AutoInsuranceMM.Info – Inexpensive health insurance – Preserving Peppers in Vinegar and Salt
Last year, I planted a variety of sweet pepper called Lunchbox Pepper Mix. I got them from Johny’s Selected Seeds, you can find them here.
They are my favorite sweet pepper to grow because they are beautiful, usually don’t attract pests, and each plant produces a whole lot of peppers.
One main problem you can come across when growing regular size sweet peppers is blossom end rot. Before the peppers reach maturity, its bottom starts rotting. This is caused because of calcium deficiency in the soil.
The funny thing is that I’ll have regular sweet bell peppers growing right next to the lunchbox peppers, the regular size peppers will have blossom end rot while the lunchbox peppers produce many beautiful peppers. I guess that they just don’t require as much calcium as the bell peppers. So if you had a problem growing bell peppers in the past, you should give those a try.
Of course, they are very tasty as well. Their flesh is thinner and they are very sweet. They have very little seeds inside of them.
I never cooked them but I am sure you can. I usually use them in salads or filled with something like cream cheese, egg salad, chicken salad, tuna salad… Or we just snack on them as they are. The kids love them because they are sweet, small, and colorful.
I planted many pepper plants because I love them so much, however, I found out that most of the people who came to the market in our small town didn’t want to give them a try.
So I ended up with bags and bags of colorful peppers. I tried to keep some in the fridge because they will last a really long time but eventually I ran out of space.
Thankfully, my mother came from Israel for a visit and showed me how she preserves vegetables in vintages and salt.
She does the same thing with cabbage, cauliflower, bell peppers, kohlrabi, fennel, carrots, hot peppers, and radish.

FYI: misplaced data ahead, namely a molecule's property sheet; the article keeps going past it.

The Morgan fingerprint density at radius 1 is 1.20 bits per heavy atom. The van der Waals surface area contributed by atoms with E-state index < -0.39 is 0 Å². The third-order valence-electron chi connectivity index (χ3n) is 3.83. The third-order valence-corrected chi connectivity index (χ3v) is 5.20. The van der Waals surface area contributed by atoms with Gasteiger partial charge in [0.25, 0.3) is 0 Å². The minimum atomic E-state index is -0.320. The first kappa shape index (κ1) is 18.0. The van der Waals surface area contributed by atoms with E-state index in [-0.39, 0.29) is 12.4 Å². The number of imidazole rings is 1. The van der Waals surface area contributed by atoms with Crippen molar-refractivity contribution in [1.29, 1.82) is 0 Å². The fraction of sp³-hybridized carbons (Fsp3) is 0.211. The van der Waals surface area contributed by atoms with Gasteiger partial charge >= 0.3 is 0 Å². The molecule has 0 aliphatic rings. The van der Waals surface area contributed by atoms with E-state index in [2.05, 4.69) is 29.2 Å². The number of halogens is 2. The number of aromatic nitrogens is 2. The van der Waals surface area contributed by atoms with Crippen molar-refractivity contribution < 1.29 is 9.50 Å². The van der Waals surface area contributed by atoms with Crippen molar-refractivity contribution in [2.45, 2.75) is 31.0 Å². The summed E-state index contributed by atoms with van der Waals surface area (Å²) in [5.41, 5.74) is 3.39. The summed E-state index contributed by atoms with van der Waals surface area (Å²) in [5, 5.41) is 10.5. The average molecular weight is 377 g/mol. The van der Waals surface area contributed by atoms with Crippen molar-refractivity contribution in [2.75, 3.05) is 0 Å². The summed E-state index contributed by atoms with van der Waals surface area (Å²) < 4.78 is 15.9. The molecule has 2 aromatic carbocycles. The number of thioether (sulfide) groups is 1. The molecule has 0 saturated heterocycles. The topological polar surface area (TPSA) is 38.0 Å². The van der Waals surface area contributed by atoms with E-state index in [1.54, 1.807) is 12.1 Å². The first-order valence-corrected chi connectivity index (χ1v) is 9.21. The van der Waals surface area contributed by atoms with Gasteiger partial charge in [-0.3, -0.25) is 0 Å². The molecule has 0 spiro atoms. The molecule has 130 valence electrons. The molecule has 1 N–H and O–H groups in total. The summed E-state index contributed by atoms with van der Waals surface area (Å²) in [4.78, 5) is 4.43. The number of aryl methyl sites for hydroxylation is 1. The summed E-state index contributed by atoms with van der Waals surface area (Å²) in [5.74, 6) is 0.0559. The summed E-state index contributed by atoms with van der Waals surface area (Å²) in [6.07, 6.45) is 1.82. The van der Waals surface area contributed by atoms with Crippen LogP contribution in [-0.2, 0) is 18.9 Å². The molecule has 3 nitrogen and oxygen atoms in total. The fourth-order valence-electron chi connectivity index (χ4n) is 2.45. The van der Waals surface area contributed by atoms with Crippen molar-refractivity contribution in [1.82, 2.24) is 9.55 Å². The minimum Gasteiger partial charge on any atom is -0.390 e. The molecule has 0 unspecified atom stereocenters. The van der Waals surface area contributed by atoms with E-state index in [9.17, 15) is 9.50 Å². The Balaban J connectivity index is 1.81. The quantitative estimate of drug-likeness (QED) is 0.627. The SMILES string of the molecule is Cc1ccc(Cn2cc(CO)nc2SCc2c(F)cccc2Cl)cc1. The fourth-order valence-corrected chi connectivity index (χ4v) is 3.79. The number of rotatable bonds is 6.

She starts by washing the peppers and getting rid of the stem…
Next, she makes a little slit in the bottom half of the pepper. If you are doing this with bell peppers, you’ll cut them into large pieces and remove the seeds. Those little lunchbox peppers have hardly any seeds in them, so she just made a little cut so the vinegar and salt can get inside.
Just like that…
She went on until the jar was full…
We used a half gallon Ball jar.
Making sure to leave about an inch of headroom.
Next, she took one garlic clove…
And crushed it. I always do this with a knife laid on its side, but she likes doing it with her hands. She leaves the peel on and just crushs the clove a bit to release all those glorious garlic juices.
Place the garlic on top of the peppers. Now, if you have some dill, you can add it in, it gives a great taste too.
Next, she adds between one half to one cup of vinegar to the jar (remember we used half a gallon jar). If you like the taste of vinegar, add a cup. If you are not a very big vinegar fan, add half a cup.
She boils some water and for every cup of boiling water adds one teaspoon of salt.
She adds this right on top of the peppers and keeps on adding cups of boiling water with a teaspoon of salt until the jar is full.
Once the jar is full of liquid, she uses a tablespoon to push the peppers under the liquid. Make sure not to use your fingers so you don’t introduce bacteria. Also, don’t touch the rim of the jar with your hands.
If you have canning weights place one weight on the top of the peppers to keep them inside the liquid. You can also do that with a clean river rock.
We didn’t use canning weights because we knew that we would eat the peppers within a couple of weeks, but if you want them to keep longer it’s a really good idea to use some sort of weight.
The last step is to close the jar and shake it a little bit so the vinegar and the brine solution mix.
Ta-da!! Isn’t it beautiful?
Ok, one more photo…
Keep them at room temperature for five days. They will change their color a bit, and by that point they are ready to eat. Once you open the jar, keep it refrigerated.
If you plan on keeping them for a long period in the jar, you’ll have to place the jar in a cool place. A root cellar is ideal. They will last a few months.
They are great to add to salads or sandwiches, or as a side to a good sandwich. Or, of course, just as a snack.
Till next time,